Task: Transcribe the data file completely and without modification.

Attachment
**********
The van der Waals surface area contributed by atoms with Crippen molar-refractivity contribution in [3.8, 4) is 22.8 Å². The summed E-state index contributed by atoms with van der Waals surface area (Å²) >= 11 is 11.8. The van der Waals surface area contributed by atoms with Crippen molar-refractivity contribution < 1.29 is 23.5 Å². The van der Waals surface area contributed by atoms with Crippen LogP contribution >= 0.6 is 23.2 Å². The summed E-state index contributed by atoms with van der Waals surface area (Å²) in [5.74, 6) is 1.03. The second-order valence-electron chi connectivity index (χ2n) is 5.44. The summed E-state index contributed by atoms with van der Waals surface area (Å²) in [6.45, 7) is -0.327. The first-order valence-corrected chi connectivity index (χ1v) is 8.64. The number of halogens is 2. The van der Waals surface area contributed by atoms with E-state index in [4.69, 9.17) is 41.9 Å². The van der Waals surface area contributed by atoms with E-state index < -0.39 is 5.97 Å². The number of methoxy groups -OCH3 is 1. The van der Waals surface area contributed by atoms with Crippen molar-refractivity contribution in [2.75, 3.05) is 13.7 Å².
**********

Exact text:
The van der Waals surface area contributed by atoms with Crippen molar-refractivity contribution in [3.8, 4) is 22.8 Å². The summed E-state index contributed by atoms with van der Waals surface area (Å²) >= 11 is 11.8. The van der Waals surface area contributed by atoms with Crippen molar-refractivity contribution < 1.29 is 23.5 Å². The van der Waals surface area contributed by atoms with Crippen LogP contribution >= 0.6 is 23.2 Å². The summed E-state index contributed by atoms with van der Waals surface area (Å²) in [5.74, 6) is 1.03. The second-order valence-electron chi connectivity index (χ2n) is 5.44. The summed E-state index contributed by atoms with van der Waals surface area (Å²) in [6.45, 7) is -0.327. The first-order valence-corrected chi connectivity index (χ1v) is 8.64. The number of halogens is 2. The van der Waals surface area contributed by atoms with E-state index in [4.69, 9.17) is 41.9 Å². The van der Waals surface area contributed by atoms with E-state index < -0.39 is 5.97 Å². The number of methoxy groups -OCH3 is 1. The van der Waals surface area contributed by atoms with Crippen molar-refractivity contribution in [2.75, 3.05) is 13.7 Å².